Financial markets were consumed this week with talk of quantitative easing – the prospect that the Federal Reserve will buy assets to pump liquidity into the economy and stimulate economic recovery. Also called monetary stimulus, QE is often thought of as "priming the pump."
Once the money is injected, the theory goes, it will drive more lending and more spending, and thus, more economic activity.
Statements by the Federal Reserve suggest that chairman Benjamin Bernanke will soon announce another round of QE. Over the summer, Bernanke said that the Fed would use returns from its portfolio of mortgage-backed assets to purchase more debt, not growing its balance sheet but effectively keeping it stable.
Now, however, both Bernanke and the presidents of the regional Federal Reserve Banks are suggesting that a greater commitment will be needed.
Yesterday Charles Evans, the Chicago Federal Reserve Bank president, told the Wall Street Journal that the economy needs "much more [monetary] accommodation than we've put in place."
The Federal Reserve has a mandate to both control inflation and maintain full employment – but historically, when it must choose, the bank will almost always spring for the employment side of the equation. The political pressure to increase the money supply to try to stimulate growth is generally too powerful to resist.
"The consensus is starting to form around more asset purchases," Michael Feroli, the chief U.S. economist at JPMorgan Chase, told Bloomberg/BusinessWeek. "Bernanke doesn’t mind that there's open public debate, but when the majority does come to a view, he wants the public and the markets to understand what that view is so that the public and the markets can price that in."
So if the Fed does spring for further QE, what will be the likely outcomes?
Stock index futures will likely surge, at least in the shorter term. The prospect of a falling dollar may drive some investors out of fixed-income assets like Treasury notes and U.S. corporate bonds, and some of those investors will turn to back to the stock markets.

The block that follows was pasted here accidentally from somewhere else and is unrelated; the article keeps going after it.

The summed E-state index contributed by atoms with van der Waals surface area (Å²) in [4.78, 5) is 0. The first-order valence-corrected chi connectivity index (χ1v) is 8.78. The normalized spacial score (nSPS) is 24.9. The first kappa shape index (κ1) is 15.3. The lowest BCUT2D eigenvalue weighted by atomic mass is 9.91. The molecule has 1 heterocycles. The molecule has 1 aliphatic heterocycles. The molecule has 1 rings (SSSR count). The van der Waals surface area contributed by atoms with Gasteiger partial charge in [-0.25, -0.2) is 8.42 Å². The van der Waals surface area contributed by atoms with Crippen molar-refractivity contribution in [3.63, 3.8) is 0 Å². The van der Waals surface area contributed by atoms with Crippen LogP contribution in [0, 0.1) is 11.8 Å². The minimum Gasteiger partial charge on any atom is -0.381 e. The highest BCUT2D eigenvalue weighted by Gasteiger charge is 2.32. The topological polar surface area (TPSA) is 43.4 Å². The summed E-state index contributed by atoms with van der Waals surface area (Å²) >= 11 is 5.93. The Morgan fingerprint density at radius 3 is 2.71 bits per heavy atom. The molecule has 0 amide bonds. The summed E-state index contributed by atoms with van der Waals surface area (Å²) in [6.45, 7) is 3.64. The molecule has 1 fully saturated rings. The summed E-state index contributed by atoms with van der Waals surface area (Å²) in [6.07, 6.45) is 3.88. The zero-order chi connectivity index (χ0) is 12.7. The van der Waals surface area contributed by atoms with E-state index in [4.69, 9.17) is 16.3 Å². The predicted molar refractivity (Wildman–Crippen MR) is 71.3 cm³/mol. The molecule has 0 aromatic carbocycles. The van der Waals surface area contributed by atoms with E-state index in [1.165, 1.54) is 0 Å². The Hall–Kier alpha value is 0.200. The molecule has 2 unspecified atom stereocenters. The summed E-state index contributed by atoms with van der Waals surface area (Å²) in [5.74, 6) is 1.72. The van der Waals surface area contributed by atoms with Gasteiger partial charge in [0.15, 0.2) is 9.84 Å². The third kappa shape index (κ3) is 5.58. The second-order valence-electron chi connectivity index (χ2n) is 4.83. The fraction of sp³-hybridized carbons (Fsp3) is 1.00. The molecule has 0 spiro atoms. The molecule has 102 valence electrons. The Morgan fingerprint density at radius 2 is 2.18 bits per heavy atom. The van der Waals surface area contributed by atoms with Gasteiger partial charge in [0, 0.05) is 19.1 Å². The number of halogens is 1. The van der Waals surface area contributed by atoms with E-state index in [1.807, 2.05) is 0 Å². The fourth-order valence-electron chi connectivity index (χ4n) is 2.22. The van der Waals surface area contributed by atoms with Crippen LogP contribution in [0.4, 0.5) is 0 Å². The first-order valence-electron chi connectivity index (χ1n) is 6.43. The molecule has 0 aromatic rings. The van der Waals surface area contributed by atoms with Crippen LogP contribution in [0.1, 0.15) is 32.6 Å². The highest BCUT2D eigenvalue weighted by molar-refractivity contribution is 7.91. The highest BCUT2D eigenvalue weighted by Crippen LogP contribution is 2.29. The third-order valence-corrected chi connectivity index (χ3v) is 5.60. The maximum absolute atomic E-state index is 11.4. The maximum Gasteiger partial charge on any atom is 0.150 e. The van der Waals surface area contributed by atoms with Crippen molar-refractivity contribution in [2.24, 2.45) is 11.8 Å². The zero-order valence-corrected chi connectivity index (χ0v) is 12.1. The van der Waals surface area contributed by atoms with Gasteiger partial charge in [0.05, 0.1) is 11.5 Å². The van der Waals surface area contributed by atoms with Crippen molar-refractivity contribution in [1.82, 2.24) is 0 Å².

If QE achieves its stated goal and pushes the economy back towards full employment, the U.S. could also see a spike in consumption and a return to a healthier economic state.
A liquidity injection will almost undoubtedly cause a spike in the precious metals sector: gold futures, silver futures and platinum futures. While commodity futures brokers and traders have been busily pricing in the effect of possible QE since the possibility first surfaced, confirmation of another round of monetary stimulus will definitely boost all three commodities. That could set some eye-popping all-time records for gold prices and some pretty astonishing figures for silver.
Crude oil futures are a more complicated entity, since the vast majority of the world's oil trade is dollar-denominated. However, it seems likely that crude oil futures, along with contracts on a slew of other commodities, will rise somewhat in response to both a falling dollar and the potential for renewed economic growth.
Projections about QE are also complicated by political considerations – while some economists on the left regard more stimulus as essential, others on the right see it as potentially disastrous. Both, however, would be likely to agree that more quantitative easing means high commodity prices.
"Gold needs fears of inflation to sustain its rise. Bonds need fear of deflation. And equities need a nice middle ground," said James Mackintosh of the Financial Times on Thursday. "It is possible to bet on both short-term deflation and long-term inflation, making gold and bond prices compatible. This cannot be reconciled with strong equities, though. Something has to give. For now, that something is the dollar. Even that could change if expectations of Fed action in November prove misplaced, though."
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